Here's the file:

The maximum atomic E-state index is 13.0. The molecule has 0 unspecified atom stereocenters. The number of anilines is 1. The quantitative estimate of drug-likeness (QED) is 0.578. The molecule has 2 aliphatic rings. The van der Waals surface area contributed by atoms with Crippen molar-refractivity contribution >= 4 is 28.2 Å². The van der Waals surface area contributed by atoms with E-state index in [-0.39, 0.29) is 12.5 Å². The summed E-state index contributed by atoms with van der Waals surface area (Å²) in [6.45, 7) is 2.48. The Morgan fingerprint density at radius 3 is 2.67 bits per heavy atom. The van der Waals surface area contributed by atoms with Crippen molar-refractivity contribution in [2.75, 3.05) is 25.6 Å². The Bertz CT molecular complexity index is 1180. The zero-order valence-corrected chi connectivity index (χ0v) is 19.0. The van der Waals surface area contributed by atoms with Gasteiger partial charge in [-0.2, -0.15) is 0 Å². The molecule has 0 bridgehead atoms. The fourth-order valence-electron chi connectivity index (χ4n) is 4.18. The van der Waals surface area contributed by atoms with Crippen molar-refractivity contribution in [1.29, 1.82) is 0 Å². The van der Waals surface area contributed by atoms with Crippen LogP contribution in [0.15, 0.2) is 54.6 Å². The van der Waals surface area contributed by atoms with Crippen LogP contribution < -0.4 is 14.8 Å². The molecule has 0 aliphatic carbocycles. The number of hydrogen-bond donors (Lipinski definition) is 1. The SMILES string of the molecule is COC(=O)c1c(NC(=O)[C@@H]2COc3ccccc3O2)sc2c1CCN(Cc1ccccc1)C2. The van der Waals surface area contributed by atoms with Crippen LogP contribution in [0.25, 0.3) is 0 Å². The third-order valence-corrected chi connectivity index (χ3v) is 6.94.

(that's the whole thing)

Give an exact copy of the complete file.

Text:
The maximum atomic E-state index is 13.0. The molecule has 0 unspecified atom stereocenters. The number of anilines is 1. The quantitative estimate of drug-likeness (QED) is 0.578. The molecule has 2 aliphatic rings. The van der Waals surface area contributed by atoms with Crippen molar-refractivity contribution >= 4 is 28.2 Å². The van der Waals surface area contributed by atoms with E-state index in [-0.39, 0.29) is 12.5 Å². The summed E-state index contributed by atoms with van der Waals surface area (Å²) in [6.45, 7) is 2.48. The Morgan fingerprint density at radius 3 is 2.67 bits per heavy atom. The van der Waals surface area contributed by atoms with Crippen molar-refractivity contribution in [2.75, 3.05) is 25.6 Å². The Bertz CT molecular complexity index is 1180. The zero-order valence-corrected chi connectivity index (χ0v) is 19.0. The van der Waals surface area contributed by atoms with Gasteiger partial charge in [-0.2, -0.15) is 0 Å². The molecule has 0 bridgehead atoms. The fourth-order valence-electron chi connectivity index (χ4n) is 4.18. The van der Waals surface area contributed by atoms with Crippen molar-refractivity contribution in [1.29, 1.82) is 0 Å². The van der Waals surface area contributed by atoms with Crippen LogP contribution in [0.15, 0.2) is 54.6 Å². The van der Waals surface area contributed by atoms with Crippen LogP contribution < -0.4 is 14.8 Å². The molecule has 0 aliphatic carbocycles. The number of hydrogen-bond donors (Lipinski definition) is 1. The SMILES string of the molecule is COC(=O)c1c(NC(=O)[C@@H]2COc3ccccc3O2)sc2c1CCN(Cc1ccccc1)C2. The van der Waals surface area contributed by atoms with Crippen LogP contribution in [0.25, 0.3) is 0 Å². The third-order valence-corrected chi connectivity index (χ3v) is 6.94.